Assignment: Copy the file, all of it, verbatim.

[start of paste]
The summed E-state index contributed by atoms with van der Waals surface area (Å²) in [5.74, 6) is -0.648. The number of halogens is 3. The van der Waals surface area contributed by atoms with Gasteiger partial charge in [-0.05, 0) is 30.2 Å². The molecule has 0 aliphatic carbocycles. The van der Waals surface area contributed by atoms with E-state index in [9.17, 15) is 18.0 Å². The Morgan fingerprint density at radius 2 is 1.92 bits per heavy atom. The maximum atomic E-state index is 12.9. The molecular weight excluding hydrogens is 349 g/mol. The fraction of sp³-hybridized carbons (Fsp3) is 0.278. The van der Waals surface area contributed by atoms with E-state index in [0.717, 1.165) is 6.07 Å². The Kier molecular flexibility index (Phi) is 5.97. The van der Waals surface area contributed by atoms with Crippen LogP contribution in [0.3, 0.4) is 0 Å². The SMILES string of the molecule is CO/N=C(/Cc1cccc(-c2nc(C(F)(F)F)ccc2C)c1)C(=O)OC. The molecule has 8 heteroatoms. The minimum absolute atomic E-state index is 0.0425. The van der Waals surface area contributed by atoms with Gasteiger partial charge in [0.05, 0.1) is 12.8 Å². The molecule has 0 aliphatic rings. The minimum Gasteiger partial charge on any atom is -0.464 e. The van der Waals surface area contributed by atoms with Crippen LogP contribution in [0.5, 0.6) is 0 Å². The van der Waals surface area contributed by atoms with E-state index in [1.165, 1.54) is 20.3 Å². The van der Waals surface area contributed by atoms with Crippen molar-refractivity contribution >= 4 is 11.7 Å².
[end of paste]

The summed E-state index contributed by atoms with van der Waals surface area (Å²) in [5.74, 6) is -0.648. The number of halogens is 3. The van der Waals surface area contributed by atoms with Gasteiger partial charge in [-0.05, 0) is 30.2 Å². The molecule has 0 aliphatic carbocycles. The van der Waals surface area contributed by atoms with E-state index in [9.17, 15) is 18.0 Å². The Morgan fingerprint density at radius 2 is 1.92 bits per heavy atom. The maximum atomic E-state index is 12.9. The molecular weight excluding hydrogens is 349 g/mol. The fraction of sp³-hybridized carbons (Fsp3) is 0.278. The van der Waals surface area contributed by atoms with E-state index in [0.717, 1.165) is 6.07 Å². The Kier molecular flexibility index (Phi) is 5.97. The van der Waals surface area contributed by atoms with Crippen LogP contribution in [0.3, 0.4) is 0 Å². The SMILES string of the molecule is CO/N=C(/Cc1cccc(-c2nc(C(F)(F)F)ccc2C)c1)C(=O)OC. The molecule has 8 heteroatoms. The minimum absolute atomic E-state index is 0.0425. The van der Waals surface area contributed by atoms with Gasteiger partial charge in [0.05, 0.1) is 12.8 Å². The molecule has 0 aliphatic rings. The minimum Gasteiger partial charge on any atom is -0.464 e. The van der Waals surface area contributed by atoms with Crippen LogP contribution in [0.5, 0.6) is 0 Å². The van der Waals surface area contributed by atoms with E-state index in [1.165, 1.54) is 20.3 Å². The van der Waals surface area contributed by atoms with Crippen molar-refractivity contribution >= 4 is 11.7 Å².